This well-preserved industrial precinct from the nineteenth century provides an incredible insight into industrial era mining and ironworks. It is almost like entering a set from a post-apocalyptic movie, with its towering iron machinery, convoluted mess of pipes, bridges and furnaces, and coking plant. The harshness of the industrial section of Vitkovice is tempered by the nineteenth century village. There are several grand buildings from the time, constructed by the Rothschilds who owned the ironworks. Visit the nineteenth century Empire-style palatial home of the Rothschilds which now serves as an art and sculpture gallery, and the turn of the century Vitkovice Town Hall, a stunning neo-gothic red brick building topped with black stone spires. Wander through the old town and discover the lives of the people who once lived here as you walk through the old church, factory hotel and gymnasium, school, library hospital, and houses featuring Art-Nouveau decorations. From every street corner there is the somewhat disjointed sight of an industrial smokestack. There is a small cost to entry and English speaking visitors can ask for an MP3 guide to give an insight into this industrial world wonder! When your feet are tired there are plenty of restaurants in the area where you can sample Czech fare.
Discover Ostrava’s mining history at this mine constructed in 1848, where a museum documents the life and times of a miner and the changes in technology over the centuries. You can explore the rooms where the miners used to dress and wash and collect their equipment, and discover the machinery room which has been kept in the condition it was left in when the mine closed in the 1990s. The Chain Cloakroom is particularly fascinating and eerie. The clothing of miners are hung up from the ceiling via hundreds of chains which could be lowered back to the ground. This is a fantastic place for kids to get an education of the industrial era, and how difficult it was to live as a miner.
Take the half hour drive out to this mountain range which crosses the borders of Poland and Slovakia. Here you will find stunning traditional cottages, rolling green hills and the novel experience of the ‘Beer Spa’. Bathing in the big wooden tubs filled with beer is said to be rejuvenating and therapeutic, but perhaps best of all is being able to pour yourself a refreshment right from the bath tap! During winter the Beskydy Mountains become popular with skiers and snowboarders, who can warm themselves at the end of a long day on the slopes in hot thermal pools.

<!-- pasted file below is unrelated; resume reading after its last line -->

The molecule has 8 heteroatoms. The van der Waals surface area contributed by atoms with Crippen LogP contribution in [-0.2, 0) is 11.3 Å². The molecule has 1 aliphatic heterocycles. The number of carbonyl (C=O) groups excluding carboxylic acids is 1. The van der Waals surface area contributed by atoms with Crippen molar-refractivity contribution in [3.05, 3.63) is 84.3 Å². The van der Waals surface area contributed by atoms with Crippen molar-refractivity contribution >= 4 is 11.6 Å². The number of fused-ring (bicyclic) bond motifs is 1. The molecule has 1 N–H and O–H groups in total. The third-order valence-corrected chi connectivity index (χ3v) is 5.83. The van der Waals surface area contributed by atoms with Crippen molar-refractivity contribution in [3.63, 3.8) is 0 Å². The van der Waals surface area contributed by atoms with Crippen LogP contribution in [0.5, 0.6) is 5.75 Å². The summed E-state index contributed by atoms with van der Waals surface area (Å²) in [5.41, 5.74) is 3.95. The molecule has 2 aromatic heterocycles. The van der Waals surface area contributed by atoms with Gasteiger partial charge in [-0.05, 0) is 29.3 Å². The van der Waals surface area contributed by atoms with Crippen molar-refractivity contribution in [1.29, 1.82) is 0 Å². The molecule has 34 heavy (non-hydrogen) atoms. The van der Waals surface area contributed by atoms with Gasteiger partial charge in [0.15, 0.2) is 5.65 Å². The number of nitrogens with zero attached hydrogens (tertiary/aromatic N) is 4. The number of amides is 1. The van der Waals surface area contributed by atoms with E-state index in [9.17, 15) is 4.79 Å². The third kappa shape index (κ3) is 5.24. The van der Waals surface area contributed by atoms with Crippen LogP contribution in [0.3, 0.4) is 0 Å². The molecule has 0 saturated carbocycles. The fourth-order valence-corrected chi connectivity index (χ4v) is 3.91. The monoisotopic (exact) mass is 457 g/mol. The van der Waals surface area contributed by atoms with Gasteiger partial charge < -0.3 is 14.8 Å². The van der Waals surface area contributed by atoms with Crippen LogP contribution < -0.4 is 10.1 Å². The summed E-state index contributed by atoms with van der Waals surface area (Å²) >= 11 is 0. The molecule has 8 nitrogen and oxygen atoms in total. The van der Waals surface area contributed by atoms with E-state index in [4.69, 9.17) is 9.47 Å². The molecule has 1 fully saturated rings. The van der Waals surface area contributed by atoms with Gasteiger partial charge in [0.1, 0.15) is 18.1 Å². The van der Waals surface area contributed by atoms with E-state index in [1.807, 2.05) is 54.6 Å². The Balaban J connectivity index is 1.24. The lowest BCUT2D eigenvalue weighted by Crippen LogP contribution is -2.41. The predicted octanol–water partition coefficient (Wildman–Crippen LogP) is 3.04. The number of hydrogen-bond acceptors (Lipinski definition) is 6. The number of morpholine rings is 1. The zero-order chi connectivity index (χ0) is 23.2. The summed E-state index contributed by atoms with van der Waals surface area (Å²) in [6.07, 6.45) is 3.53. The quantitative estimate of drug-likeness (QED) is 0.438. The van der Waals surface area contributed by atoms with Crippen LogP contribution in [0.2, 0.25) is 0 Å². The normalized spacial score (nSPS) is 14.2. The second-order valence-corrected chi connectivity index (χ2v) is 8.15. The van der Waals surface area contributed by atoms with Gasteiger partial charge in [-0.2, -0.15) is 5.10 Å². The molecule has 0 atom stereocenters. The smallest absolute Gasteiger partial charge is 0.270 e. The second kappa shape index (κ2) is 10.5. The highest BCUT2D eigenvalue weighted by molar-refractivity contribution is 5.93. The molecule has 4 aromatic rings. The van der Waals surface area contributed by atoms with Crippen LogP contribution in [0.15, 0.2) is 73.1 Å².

Enjoy the nightlife of the Czech Republic in this collection of streets famed for its party atmosphere. With more than sixty pubs, nightclubs, dance venues, and restaurants to enjoy, there’s a place with the right fit for everyone, from the party-animal to the tamest reveller. Stodolni Street is similar to New York – it never sleeps! In summer live bands play on the streets, and there are live music acts to be found in the venues throughout the year. Don’t miss out on trying the local Ostrava Beer from the Brewery Ostravar, which has been crafting beers since 1897, as well as the many other brews from around the Czech Republic. For those seeking a Guinness, there’s even an Irish Bar.
See Europe’s best architecture laid out in miniature! Wander through a lush green park filled with 1:25 scale models of famous monuments such as Prague’s Old Town Hall, Paris’s Eiffel Tower, the Seven Wonders of the World and the Big Ben Clock tower of London. Everybody’s inner child will delight in the scale steam-ships on the waterways, and the miniature trains that run beneath footbridges will make even the smallest kid feel like a giant! Miniuni is best to do in the warmer months as it is all outdoors. In order to enjoy all 34 mini buildings it’s best to plan to spend an hour or two. There is a restaurant on site where you can enjoy some traditional Czech food.
Vacation rentals in Ostrava (Moravian-Silesian Region)
How to get there ?
Fly in to Prague International Airport or Vienna International Airport. From these destinations you can catch a high speed train, or rent a car for the trip to Ostrava. The train journey from both Prague and Vienna is about three hours and allows you to enjoy the scenery of the Czech Republic. You can also fly from Prague or Vienna into Ostrava’s airport located 25 kilometres (15.5 miles) from the city. There are plenty of car hire facilities at the Ostrava airport as well as in the city. If you’re keen to explore the Beskydy Mountains, or do a little border hopping to see the sights of Poland, it’s best to rent a car. Ostrava is easy to see by public transport, however, with trams, trolleybuses and busses to get you around the inner city and outer suburbs. Buy a 24-hour ticket so you can enjoy the sights with the ease of hop on and off transport. The central bus station is located near the Ostrava Centre Railway Station where the trains from Prague and Vienna stop. There are several fantastic walks within the city, through the historic districts, and there are several off road and separated bike paths for those wanting to cycle around the city. A complete scenic path runs between the historic areas of Vitkovice and Kuneice.
Hotels in Ostrava (Moravian-Silesian Region)